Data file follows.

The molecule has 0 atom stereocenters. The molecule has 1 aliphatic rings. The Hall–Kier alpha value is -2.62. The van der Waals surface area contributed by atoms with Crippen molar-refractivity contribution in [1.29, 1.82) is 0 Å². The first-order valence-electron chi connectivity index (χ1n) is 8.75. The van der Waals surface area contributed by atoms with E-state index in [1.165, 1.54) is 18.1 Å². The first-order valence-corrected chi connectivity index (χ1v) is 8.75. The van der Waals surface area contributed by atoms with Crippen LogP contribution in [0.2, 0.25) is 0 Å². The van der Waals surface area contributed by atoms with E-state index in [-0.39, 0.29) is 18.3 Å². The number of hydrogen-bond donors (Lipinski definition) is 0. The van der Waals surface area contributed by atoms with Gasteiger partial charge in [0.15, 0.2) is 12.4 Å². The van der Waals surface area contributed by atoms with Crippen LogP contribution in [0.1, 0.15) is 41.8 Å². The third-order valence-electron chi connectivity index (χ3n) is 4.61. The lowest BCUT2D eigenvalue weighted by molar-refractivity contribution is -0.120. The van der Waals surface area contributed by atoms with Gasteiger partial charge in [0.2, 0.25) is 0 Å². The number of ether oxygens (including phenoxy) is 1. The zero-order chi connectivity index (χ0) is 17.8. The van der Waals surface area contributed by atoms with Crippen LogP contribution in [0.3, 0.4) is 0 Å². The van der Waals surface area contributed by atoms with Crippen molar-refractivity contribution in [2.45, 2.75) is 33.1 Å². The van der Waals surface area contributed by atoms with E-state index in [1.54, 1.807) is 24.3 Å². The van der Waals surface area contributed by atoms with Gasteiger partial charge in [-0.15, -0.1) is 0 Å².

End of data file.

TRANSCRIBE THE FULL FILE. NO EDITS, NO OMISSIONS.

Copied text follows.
The molecule has 0 atom stereocenters. The molecule has 1 aliphatic rings. The Hall–Kier alpha value is -2.62. The van der Waals surface area contributed by atoms with Crippen molar-refractivity contribution in [1.29, 1.82) is 0 Å². The first-order valence-electron chi connectivity index (χ1n) is 8.75. The van der Waals surface area contributed by atoms with E-state index in [1.165, 1.54) is 18.1 Å². The first-order valence-corrected chi connectivity index (χ1v) is 8.75. The van der Waals surface area contributed by atoms with Crippen LogP contribution in [0.2, 0.25) is 0 Å². The van der Waals surface area contributed by atoms with E-state index in [-0.39, 0.29) is 18.3 Å². The number of hydrogen-bond donors (Lipinski definition) is 0. The van der Waals surface area contributed by atoms with Gasteiger partial charge in [0.15, 0.2) is 12.4 Å². The van der Waals surface area contributed by atoms with Crippen LogP contribution in [0.1, 0.15) is 41.8 Å². The third-order valence-electron chi connectivity index (χ3n) is 4.61. The lowest BCUT2D eigenvalue weighted by molar-refractivity contribution is -0.120. The van der Waals surface area contributed by atoms with Gasteiger partial charge in [0.2, 0.25) is 0 Å². The number of ether oxygens (including phenoxy) is 1. The zero-order chi connectivity index (χ0) is 17.8. The van der Waals surface area contributed by atoms with Crippen LogP contribution in [0.3, 0.4) is 0 Å². The van der Waals surface area contributed by atoms with Crippen molar-refractivity contribution in [2.45, 2.75) is 33.1 Å². The van der Waals surface area contributed by atoms with E-state index in [1.54, 1.807) is 24.3 Å². The van der Waals surface area contributed by atoms with Gasteiger partial charge in [-0.15, -0.1) is 0 Å².